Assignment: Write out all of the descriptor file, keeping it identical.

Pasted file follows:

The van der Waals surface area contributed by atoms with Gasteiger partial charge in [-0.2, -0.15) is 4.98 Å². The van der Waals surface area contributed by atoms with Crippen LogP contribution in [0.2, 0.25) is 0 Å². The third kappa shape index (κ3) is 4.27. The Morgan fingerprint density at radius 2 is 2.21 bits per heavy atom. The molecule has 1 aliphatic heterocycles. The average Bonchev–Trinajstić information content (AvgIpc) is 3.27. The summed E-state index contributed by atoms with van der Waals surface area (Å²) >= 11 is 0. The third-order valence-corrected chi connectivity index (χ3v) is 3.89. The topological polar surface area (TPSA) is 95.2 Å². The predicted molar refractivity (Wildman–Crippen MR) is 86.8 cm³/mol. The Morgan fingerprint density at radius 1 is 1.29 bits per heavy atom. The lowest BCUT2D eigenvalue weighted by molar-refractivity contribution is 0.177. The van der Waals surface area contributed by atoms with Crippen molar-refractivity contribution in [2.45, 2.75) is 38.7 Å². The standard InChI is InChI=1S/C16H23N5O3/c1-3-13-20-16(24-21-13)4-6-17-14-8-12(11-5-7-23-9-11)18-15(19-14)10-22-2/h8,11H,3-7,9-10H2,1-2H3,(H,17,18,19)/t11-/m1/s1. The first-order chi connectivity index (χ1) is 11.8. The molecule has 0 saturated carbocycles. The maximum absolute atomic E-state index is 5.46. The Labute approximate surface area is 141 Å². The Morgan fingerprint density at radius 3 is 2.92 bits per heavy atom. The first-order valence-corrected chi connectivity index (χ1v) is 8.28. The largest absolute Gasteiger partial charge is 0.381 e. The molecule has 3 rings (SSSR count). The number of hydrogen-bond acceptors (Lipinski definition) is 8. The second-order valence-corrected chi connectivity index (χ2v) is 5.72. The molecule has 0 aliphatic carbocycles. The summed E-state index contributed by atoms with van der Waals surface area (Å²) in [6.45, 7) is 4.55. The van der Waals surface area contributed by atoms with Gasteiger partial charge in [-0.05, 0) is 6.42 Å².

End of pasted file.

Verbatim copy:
The van der Waals surface area contributed by atoms with Gasteiger partial charge in [-0.2, -0.15) is 4.98 Å². The van der Waals surface area contributed by atoms with Crippen LogP contribution in [0.2, 0.25) is 0 Å². The third kappa shape index (κ3) is 4.27. The Morgan fingerprint density at radius 2 is 2.21 bits per heavy atom. The molecule has 1 aliphatic heterocycles. The average Bonchev–Trinajstić information content (AvgIpc) is 3.27. The summed E-state index contributed by atoms with van der Waals surface area (Å²) >= 11 is 0. The third-order valence-corrected chi connectivity index (χ3v) is 3.89. The topological polar surface area (TPSA) is 95.2 Å². The predicted molar refractivity (Wildman–Crippen MR) is 86.8 cm³/mol. The Morgan fingerprint density at radius 1 is 1.29 bits per heavy atom. The lowest BCUT2D eigenvalue weighted by molar-refractivity contribution is 0.177. The van der Waals surface area contributed by atoms with Crippen molar-refractivity contribution in [2.45, 2.75) is 38.7 Å². The standard InChI is InChI=1S/C16H23N5O3/c1-3-13-20-16(24-21-13)4-6-17-14-8-12(11-5-7-23-9-11)18-15(19-14)10-22-2/h8,11H,3-7,9-10H2,1-2H3,(H,17,18,19)/t11-/m1/s1. The first-order chi connectivity index (χ1) is 11.8. The molecule has 0 saturated carbocycles. The maximum absolute atomic E-state index is 5.46. The Labute approximate surface area is 141 Å². The Morgan fingerprint density at radius 3 is 2.92 bits per heavy atom. The first-order valence-corrected chi connectivity index (χ1v) is 8.28. The largest absolute Gasteiger partial charge is 0.381 e. The molecule has 3 rings (SSSR count). The number of hydrogen-bond acceptors (Lipinski definition) is 8. The second-order valence-corrected chi connectivity index (χ2v) is 5.72. The molecule has 0 aliphatic carbocycles. The summed E-state index contributed by atoms with van der Waals surface area (Å²) in [6.45, 7) is 4.55. The van der Waals surface area contributed by atoms with Gasteiger partial charge in [-0.05, 0) is 6.42 Å².